Philosophically speaking, medical technology companies should be some of the market’s best-performing stocks. After all, it’s not really a cyclical business, and price tags are rarely a stumbling block when insurance companies, the government and individuals with health-related challenges are footing the bill.
Thus, investors rightfully are wondering when — or even if — the life science group can snap out of its funk, and what it’s going to take to make it happen.
Life Technologies Is a Microcosm
On the surface, Life Technologies‘ (NASDAQ:LIFE) 8% share decline Wednesday stemmed from the fact that Thermo Fisher Scientific (NYSE:TMO) is backing out of its offer to acquire LIFE for a little more than $11 billion. The reason? A possibly excessive valuation in the shadow of an even-bigger roadblock. Even with Wednesday’s 8% dip, Life Technologies shares still are up 18% for the year, making the stock more expensive than the industry average on both sales and earnings bases.
The real stumbling block for Thermo Fisher, however, isn’t the frothy valuation, but the fact that the forward-looking valuation doesn’t factor in a very likely government sequestration.
Barring any changes between now and March 1, the government will automatically mandate budget cuts — a sequestration — that will impact nearly all of its programs. These cuts include spending on medical equipment, drug development technology and even academic-based projects … a salvo lobbed right into most of Life Technologies’ markets.
Or, if this makes the point better, Thermo Fisher is expecting the sequestration to materialize even though Life Technologies isn’t. If Thermo Fisher’s guess is right and it bought LIFE anyway, it could end up being a very unfruitful purchase. A sequestration likely would mean a slight decline in this year’s sales rather than the respectable 4% increase the company is currently projecting for 2013.
Not Just Thermo Fisher, and Not Just 2013
Were it just Thermo Fisher worried about looming budget cuts, or just Life Technologies alarmingly unworried about them, traders might be able to simply chalk it up to an isolated scenario that didn’t apply to any of the other names in the life science group. But it’s not. Many of the companies in this sliver of the market are worried, and for good reason.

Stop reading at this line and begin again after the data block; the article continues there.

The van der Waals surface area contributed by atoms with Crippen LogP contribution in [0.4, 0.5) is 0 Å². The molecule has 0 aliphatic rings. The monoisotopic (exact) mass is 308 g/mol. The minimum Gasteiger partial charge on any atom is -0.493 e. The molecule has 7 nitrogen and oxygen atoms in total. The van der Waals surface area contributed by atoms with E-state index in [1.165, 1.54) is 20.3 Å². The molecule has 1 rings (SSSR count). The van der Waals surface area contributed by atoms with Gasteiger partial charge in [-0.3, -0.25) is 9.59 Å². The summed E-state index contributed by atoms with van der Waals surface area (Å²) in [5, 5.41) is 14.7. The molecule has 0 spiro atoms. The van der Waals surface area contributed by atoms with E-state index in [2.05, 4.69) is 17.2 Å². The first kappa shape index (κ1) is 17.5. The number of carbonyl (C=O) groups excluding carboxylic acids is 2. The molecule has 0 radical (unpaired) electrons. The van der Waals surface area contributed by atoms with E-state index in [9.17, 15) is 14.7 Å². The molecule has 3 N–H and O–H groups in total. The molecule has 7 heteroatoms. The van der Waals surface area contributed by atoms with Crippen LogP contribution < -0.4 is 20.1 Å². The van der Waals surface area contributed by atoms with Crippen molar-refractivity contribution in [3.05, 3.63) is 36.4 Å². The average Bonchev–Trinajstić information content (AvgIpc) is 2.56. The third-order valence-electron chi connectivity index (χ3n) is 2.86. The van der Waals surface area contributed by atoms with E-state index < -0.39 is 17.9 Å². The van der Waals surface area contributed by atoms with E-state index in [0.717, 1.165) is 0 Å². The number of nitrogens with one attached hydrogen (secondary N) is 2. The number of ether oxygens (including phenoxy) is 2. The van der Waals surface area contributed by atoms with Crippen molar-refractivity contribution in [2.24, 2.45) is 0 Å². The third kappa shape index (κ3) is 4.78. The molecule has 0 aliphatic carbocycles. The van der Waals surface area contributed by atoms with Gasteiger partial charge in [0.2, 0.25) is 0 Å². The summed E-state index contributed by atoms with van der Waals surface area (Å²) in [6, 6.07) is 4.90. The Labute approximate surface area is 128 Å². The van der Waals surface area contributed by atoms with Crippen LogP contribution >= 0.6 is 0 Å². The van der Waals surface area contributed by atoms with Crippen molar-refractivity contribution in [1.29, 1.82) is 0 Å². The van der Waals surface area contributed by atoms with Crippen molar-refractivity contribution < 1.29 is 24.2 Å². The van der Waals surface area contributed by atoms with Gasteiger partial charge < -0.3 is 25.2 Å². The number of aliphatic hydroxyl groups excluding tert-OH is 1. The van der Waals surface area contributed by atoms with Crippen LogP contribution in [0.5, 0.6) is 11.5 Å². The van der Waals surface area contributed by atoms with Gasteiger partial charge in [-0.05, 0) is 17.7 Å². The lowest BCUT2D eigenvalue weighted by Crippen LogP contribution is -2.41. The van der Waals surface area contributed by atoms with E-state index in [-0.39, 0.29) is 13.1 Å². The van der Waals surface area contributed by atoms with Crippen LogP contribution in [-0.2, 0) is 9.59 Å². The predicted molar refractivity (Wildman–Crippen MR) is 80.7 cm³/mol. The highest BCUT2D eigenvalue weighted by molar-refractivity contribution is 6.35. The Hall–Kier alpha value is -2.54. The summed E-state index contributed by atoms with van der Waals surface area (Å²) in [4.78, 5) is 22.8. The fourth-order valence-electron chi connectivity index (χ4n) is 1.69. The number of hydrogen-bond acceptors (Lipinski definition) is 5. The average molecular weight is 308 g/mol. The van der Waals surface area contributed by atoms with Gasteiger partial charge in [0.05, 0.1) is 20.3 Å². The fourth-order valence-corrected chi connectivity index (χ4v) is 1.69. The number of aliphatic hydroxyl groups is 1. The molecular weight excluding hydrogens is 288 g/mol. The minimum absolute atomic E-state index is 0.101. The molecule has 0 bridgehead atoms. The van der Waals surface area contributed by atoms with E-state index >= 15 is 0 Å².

Illumina is one of those other names that’s concerned about the impact of tightened federal government purse strings. Although the company has yet to hit a revenue headwind, Illumina CEO Jay Flatley said during the company’s last earnings call that “… we’re surprised, actually, how unaffected (academic customers) seem to be by any of the macro conditions or the sequestration risk that still hangs out there. Obviously, we’ve been very pleased by that response.”
Although pleased thus far that a sequestration hasn’t crimped sales — nor has a broad economic malaise — Illumina clearly knows that risk is on the horizon. Indeed, about half of its revenue is driven by academic institutions, which will be among the first to lose significant funding from the cuts. The nation’s colleges and universities do about a third of the scientific research funded by the government.
All told, if the government sequestration is allowed to fully unfurl, it would reduce $85 billion worth of spending in 2013 and take $1.2 trillion worth of spending off the table over the next 10 years.
On the Other Hand
To be fair, while a government budget cut will have at least some impact on all companies in all sectors, that’s not to say every life science name is in grave danger of the sequestration right now. Indeed, many of these organizations primarily serve the private market, and/or have a strong overseas presence. They won’t under the same duress as, say Illumina or Life Technologies.
Take Bio-Rad Laboratories (NYSE:BIO) for example. BIO has posted strong revenue growth in four of the past five years, and strong income growth in a different four of the past five years. The current year should be even better on the revenue front, too, fueled at least in part by the recent acquisition of antibody maker AbD Serotec.
The compelling part about BIO, however, isn’t a strong growth trend or a hot product in a key market. It’s the fact that more than two-thirds of its business is driven overseas, where the ripple effects of a U.S. government sequestration aren’t felt. Bio-Rad is the exception to the norm, though.
For a whole host of reasons (even besides the budget cuts), this group is struggling. The core reason, however, is simply lackluster sales and inconsistent profits. Affymetrix, for instance, is still bleeding revenue, and hasn’t turned a profit in its five-year existence even though it’s been up and running for six years. The sequestration might not make that matter worse, but it’s certainly not going to help.
Bottom line? This isn’t a completely hopeless group right now, but choose very, very carefully.
As of this writing, James Brumley did not hold a position in any of the aforementioned securities.